Iraqi voters began heading for the polls this morning as the nation’s first nationwide election for a non-provisional government began. As The New York Times reports, The elections, which are expected to draw as many as 10 million Iraqis to the polls, will be the last formal milestone in the American-backed political process that was devised to foster a democratic government. The elections are being seen by Iraqi and American leaders as the definitive test of the Bush administration’s assumption that a free vote is the best means for reconciling Iraq’s vastly polarized ethnic and sectarian groups and defeating the Sunni Arab insurgency that is threatening to break the country apart. The voting itself is expected to reveal a fissure of another sort, between a Shiite coalition of religious parties on one side and a mostly secular array of Shiite, Sunni and Kurdish parties on the other. Between them are profound differences over the direction of the country and the nature of the Iraqi state, not just over how heavily it should influenced by Islam but also over the powers of the central government and the autonomy granted to local regions. Implicit in those questions, for many Iraqis, is whether the country can survive at all.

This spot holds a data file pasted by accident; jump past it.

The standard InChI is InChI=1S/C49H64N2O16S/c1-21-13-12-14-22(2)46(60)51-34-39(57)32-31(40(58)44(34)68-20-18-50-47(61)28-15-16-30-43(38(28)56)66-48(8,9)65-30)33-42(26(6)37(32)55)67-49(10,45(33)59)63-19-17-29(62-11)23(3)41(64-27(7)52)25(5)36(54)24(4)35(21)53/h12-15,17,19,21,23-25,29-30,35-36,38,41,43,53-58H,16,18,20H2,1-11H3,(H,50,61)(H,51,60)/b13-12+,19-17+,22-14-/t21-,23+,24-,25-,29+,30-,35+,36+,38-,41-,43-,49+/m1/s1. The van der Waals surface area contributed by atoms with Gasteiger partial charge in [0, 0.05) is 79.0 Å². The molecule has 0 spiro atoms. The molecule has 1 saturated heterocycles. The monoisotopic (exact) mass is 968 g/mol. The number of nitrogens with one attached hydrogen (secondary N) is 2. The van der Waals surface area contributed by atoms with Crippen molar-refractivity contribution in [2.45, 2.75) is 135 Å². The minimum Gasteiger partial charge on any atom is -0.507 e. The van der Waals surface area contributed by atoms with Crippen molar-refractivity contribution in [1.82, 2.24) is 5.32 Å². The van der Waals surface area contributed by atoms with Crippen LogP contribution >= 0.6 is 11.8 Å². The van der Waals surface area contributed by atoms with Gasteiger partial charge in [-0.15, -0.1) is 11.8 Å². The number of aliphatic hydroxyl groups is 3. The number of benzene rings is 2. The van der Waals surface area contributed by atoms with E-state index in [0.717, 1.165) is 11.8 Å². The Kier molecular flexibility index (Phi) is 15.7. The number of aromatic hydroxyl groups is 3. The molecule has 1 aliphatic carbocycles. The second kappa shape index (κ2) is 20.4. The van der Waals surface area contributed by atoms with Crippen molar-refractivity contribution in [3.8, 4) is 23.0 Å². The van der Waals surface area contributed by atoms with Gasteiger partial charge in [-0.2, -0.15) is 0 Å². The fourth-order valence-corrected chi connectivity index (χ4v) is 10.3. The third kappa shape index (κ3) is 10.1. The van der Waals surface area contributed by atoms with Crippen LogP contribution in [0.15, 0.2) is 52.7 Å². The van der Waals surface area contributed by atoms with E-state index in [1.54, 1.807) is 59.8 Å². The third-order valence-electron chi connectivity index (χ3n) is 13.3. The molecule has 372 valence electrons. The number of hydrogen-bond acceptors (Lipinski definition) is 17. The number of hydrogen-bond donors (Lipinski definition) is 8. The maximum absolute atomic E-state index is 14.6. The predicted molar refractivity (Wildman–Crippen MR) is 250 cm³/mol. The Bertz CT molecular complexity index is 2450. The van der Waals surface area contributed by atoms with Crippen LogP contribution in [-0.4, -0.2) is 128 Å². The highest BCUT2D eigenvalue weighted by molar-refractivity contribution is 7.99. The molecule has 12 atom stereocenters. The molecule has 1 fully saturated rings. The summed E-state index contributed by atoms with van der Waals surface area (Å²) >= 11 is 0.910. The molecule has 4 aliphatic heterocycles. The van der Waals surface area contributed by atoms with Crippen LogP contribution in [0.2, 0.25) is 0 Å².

All persons of good will must pray for the peace of Iraq, and for the success of this important and unprecedented election.
WORLD COVERAGE: The Guardian [London], CBS News, Taipei Times [Taiwan], The Washington Post, CTV [Canada], The Standard [Hong Kong], The Age [Australia], MSNBC, CNN, Fox News. For local reports, see Iraq the Model, a blog written by an Iraqi dentist. [HT, Justin Taylor]